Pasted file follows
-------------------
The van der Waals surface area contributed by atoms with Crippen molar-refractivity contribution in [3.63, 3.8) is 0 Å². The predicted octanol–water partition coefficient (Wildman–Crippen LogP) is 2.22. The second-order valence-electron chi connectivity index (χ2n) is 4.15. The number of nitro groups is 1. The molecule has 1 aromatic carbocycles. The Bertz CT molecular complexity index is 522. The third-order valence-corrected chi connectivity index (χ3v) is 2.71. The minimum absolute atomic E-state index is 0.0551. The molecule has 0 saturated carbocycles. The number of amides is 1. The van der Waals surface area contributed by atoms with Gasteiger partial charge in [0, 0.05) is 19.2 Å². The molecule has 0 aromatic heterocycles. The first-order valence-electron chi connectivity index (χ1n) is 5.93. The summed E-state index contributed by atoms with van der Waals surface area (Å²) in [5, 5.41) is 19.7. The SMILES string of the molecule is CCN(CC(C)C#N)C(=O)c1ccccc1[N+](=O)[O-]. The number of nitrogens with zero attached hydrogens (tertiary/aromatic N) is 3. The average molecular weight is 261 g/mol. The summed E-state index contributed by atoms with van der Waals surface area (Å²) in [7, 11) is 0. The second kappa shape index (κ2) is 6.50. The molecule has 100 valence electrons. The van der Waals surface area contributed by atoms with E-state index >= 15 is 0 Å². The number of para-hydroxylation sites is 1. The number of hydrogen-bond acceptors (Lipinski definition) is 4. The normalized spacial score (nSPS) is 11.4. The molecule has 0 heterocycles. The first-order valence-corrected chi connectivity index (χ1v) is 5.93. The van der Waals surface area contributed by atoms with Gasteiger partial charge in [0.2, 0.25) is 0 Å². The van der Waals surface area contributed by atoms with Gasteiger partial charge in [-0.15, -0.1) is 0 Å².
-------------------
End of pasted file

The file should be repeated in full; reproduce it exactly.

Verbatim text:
The van der Waals surface area contributed by atoms with Crippen molar-refractivity contribution in [3.63, 3.8) is 0 Å². The predicted octanol–water partition coefficient (Wildman–Crippen LogP) is 2.22. The second-order valence-electron chi connectivity index (χ2n) is 4.15. The number of nitro groups is 1. The molecule has 1 aromatic carbocycles. The Bertz CT molecular complexity index is 522. The third-order valence-corrected chi connectivity index (χ3v) is 2.71. The minimum absolute atomic E-state index is 0.0551. The molecule has 0 saturated carbocycles. The number of amides is 1. The van der Waals surface area contributed by atoms with Gasteiger partial charge in [0, 0.05) is 19.2 Å². The molecule has 0 aromatic heterocycles. The first-order valence-electron chi connectivity index (χ1n) is 5.93. The summed E-state index contributed by atoms with van der Waals surface area (Å²) in [5, 5.41) is 19.7. The SMILES string of the molecule is CCN(CC(C)C#N)C(=O)c1ccccc1[N+](=O)[O-]. The number of nitrogens with zero attached hydrogens (tertiary/aromatic N) is 3. The average molecular weight is 261 g/mol. The summed E-state index contributed by atoms with van der Waals surface area (Å²) in [7, 11) is 0. The second kappa shape index (κ2) is 6.50. The molecule has 100 valence electrons. The van der Waals surface area contributed by atoms with E-state index >= 15 is 0 Å². The number of para-hydroxylation sites is 1. The number of hydrogen-bond acceptors (Lipinski definition) is 4. The normalized spacial score (nSPS) is 11.4. The molecule has 0 heterocycles. The first-order valence-corrected chi connectivity index (χ1v) is 5.93. The van der Waals surface area contributed by atoms with Gasteiger partial charge in [0.2, 0.25) is 0 Å². The van der Waals surface area contributed by atoms with Gasteiger partial charge in [-0.15, -0.1) is 0 Å².